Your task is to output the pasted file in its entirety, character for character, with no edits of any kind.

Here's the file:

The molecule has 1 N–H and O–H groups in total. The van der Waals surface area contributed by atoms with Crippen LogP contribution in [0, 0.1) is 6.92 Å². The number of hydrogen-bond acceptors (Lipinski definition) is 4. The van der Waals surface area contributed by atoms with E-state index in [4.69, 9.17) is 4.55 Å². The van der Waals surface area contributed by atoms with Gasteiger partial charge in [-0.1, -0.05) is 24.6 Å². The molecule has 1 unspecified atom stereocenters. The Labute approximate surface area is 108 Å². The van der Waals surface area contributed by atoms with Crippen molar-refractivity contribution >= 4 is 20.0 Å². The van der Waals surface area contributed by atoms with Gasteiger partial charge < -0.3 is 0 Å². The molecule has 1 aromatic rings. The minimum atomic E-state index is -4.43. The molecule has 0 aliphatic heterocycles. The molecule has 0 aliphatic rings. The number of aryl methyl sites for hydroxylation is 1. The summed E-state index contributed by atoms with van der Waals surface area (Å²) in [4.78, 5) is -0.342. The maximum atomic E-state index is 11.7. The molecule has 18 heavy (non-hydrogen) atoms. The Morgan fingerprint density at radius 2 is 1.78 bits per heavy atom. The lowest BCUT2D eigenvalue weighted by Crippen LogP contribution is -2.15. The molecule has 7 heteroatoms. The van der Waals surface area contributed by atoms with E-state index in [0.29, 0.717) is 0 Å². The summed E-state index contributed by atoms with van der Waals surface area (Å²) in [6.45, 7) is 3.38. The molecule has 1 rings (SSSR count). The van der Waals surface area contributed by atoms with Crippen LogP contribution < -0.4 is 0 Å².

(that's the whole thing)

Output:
The molecule has 1 N–H and O–H groups in total. The van der Waals surface area contributed by atoms with Crippen LogP contribution in [0, 0.1) is 6.92 Å². The number of hydrogen-bond acceptors (Lipinski definition) is 4. The van der Waals surface area contributed by atoms with E-state index in [4.69, 9.17) is 4.55 Å². The van der Waals surface area contributed by atoms with Gasteiger partial charge in [-0.1, -0.05) is 24.6 Å². The molecule has 1 unspecified atom stereocenters. The Labute approximate surface area is 108 Å². The van der Waals surface area contributed by atoms with Crippen molar-refractivity contribution >= 4 is 20.0 Å². The van der Waals surface area contributed by atoms with Gasteiger partial charge < -0.3 is 0 Å². The molecule has 1 aromatic rings. The minimum atomic E-state index is -4.43. The molecule has 0 aliphatic heterocycles. The molecule has 0 aliphatic rings. The number of aryl methyl sites for hydroxylation is 1. The summed E-state index contributed by atoms with van der Waals surface area (Å²) in [4.78, 5) is -0.342. The maximum atomic E-state index is 11.7. The molecule has 18 heavy (non-hydrogen) atoms. The Morgan fingerprint density at radius 2 is 1.78 bits per heavy atom. The lowest BCUT2D eigenvalue weighted by Crippen LogP contribution is -2.15. The molecule has 7 heteroatoms. The van der Waals surface area contributed by atoms with E-state index in [0.29, 0.717) is 0 Å². The summed E-state index contributed by atoms with van der Waals surface area (Å²) in [6.45, 7) is 3.38. The molecule has 1 rings (SSSR count). The van der Waals surface area contributed by atoms with Crippen LogP contribution < -0.4 is 0 Å².